Andrew Battles from the Kolbe Lab gave a talk at JMIH presenting data on performance-habitat relationships comparing lizard performance on rough and smooth surfaces. The data were collected on Guana Island in the British Virgin Islands using Anolis cristatellus and A. stratulus as study species. Andrew and his advisor, Jason Kolbe, were interested in whether lizards perform differently on artificial and natural surfaces.
They used three different running tracks (37°-incline rough track, 90°-incline rough track, 90°-incline smooth track), assuming that artificial surfaces are smoother than natural ones. The rough tracks consisted of a board covered in window screen and the smooth track was a plain 2-by-4 board. They used a high-speed camera to measure maximum velocity, how often a lizard paused during the run and how often it slipped. While both species ran significantly slower, paused and slipped more often on the smooth surface, A. cristatellus performed even worse than A. stratulus. Andrew and Jason then conduced a field survey to test whether lizards in a human-modified habitat use both artificial and natural perches. In addition, they rated roughness of natural and artificial perches. When both types of perches were available, lizards used artificial perches more often than natural ones.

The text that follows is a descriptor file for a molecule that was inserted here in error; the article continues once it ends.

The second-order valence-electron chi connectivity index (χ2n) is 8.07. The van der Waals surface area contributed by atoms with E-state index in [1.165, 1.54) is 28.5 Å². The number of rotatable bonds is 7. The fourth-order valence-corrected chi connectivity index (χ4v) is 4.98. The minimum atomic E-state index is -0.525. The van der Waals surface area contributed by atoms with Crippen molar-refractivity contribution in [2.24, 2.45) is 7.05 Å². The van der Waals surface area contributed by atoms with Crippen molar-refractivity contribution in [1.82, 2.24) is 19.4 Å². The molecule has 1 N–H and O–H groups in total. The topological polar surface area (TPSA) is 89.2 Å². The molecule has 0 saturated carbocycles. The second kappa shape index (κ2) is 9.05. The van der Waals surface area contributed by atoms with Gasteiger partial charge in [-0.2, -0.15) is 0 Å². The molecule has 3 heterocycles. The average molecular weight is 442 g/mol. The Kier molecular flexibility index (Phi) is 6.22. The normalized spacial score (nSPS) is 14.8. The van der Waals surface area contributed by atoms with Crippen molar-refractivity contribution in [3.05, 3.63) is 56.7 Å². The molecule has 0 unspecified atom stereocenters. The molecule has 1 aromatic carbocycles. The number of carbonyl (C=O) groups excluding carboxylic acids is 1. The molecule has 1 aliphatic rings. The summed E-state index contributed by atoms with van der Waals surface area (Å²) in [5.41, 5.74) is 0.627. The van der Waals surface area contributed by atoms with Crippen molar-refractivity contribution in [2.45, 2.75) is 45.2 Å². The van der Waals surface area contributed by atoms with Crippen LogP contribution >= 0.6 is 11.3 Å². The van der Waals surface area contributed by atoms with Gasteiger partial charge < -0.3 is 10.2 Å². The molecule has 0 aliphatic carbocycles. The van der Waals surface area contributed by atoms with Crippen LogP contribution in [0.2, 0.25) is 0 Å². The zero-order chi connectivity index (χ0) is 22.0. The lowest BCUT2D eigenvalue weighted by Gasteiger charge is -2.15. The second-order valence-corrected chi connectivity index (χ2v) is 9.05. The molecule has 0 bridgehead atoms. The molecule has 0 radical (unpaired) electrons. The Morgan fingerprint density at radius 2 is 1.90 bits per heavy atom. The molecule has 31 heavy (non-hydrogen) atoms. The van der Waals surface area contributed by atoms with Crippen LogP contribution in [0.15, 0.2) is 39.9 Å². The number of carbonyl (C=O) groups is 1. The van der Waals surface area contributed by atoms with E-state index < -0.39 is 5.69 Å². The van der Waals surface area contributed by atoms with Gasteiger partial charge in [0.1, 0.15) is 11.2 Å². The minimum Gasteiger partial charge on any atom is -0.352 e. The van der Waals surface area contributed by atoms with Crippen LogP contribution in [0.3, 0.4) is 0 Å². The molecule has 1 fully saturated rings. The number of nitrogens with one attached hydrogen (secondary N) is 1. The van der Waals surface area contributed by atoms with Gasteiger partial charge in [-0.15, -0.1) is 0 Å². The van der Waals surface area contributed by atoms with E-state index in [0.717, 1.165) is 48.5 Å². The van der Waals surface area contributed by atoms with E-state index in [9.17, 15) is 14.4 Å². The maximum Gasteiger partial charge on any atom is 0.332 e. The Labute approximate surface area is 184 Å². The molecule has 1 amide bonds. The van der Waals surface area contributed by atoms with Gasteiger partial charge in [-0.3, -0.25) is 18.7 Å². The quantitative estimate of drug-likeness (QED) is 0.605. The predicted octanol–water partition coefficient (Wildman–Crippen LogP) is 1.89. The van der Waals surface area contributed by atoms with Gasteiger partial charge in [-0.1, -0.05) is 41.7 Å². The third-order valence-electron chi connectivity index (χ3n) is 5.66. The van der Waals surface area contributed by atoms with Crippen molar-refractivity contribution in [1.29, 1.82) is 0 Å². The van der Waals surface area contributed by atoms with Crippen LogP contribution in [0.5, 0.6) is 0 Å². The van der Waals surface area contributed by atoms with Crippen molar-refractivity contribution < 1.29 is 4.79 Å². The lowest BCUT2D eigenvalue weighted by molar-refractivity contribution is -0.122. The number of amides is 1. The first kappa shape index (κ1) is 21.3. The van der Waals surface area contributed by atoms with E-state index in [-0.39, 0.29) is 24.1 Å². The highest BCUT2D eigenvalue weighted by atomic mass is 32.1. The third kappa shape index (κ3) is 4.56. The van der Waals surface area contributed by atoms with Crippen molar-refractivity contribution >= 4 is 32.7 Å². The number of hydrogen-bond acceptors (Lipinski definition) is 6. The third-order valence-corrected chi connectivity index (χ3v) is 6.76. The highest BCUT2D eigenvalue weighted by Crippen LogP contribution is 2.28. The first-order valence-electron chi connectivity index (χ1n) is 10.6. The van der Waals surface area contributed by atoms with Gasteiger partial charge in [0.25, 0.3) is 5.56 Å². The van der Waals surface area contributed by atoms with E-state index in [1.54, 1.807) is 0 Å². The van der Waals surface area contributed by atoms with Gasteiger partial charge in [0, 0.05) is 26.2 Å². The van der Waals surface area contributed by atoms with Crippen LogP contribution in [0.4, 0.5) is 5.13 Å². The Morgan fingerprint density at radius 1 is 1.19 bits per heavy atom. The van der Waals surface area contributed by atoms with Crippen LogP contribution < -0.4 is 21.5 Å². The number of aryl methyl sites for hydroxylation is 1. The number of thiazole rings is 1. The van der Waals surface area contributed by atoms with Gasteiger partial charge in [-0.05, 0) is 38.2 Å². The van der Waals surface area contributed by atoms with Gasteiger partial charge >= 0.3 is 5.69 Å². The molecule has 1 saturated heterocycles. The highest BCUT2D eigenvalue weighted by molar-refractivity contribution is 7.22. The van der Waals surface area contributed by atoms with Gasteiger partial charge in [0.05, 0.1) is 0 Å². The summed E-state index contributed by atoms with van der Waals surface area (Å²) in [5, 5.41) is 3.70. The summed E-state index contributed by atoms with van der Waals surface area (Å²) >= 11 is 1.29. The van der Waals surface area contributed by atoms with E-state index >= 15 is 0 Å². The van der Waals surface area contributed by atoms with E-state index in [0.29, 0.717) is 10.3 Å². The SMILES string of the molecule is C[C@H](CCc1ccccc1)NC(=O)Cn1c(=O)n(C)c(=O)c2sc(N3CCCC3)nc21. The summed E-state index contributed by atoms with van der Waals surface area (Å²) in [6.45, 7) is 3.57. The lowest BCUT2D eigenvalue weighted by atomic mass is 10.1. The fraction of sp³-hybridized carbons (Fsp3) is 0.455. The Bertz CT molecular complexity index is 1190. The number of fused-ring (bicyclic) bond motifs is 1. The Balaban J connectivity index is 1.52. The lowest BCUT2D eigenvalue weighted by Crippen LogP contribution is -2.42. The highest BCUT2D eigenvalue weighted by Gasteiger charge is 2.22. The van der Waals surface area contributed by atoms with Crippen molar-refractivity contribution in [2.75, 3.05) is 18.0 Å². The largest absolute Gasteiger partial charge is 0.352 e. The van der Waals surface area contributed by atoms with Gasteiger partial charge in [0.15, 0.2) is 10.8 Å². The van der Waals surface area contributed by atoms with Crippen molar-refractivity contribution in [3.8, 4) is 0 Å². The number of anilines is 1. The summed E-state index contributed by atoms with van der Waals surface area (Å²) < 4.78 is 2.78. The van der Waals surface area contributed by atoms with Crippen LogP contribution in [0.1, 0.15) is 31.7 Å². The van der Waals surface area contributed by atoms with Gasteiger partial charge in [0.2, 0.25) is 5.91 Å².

This is surprising, because artificial perches are significantly smoother than natural ones and lizards perform worse on smooth surfaces. Possible explanations are that other factors such as food availability and/ or predation may drive habitat selection on artificial substrates.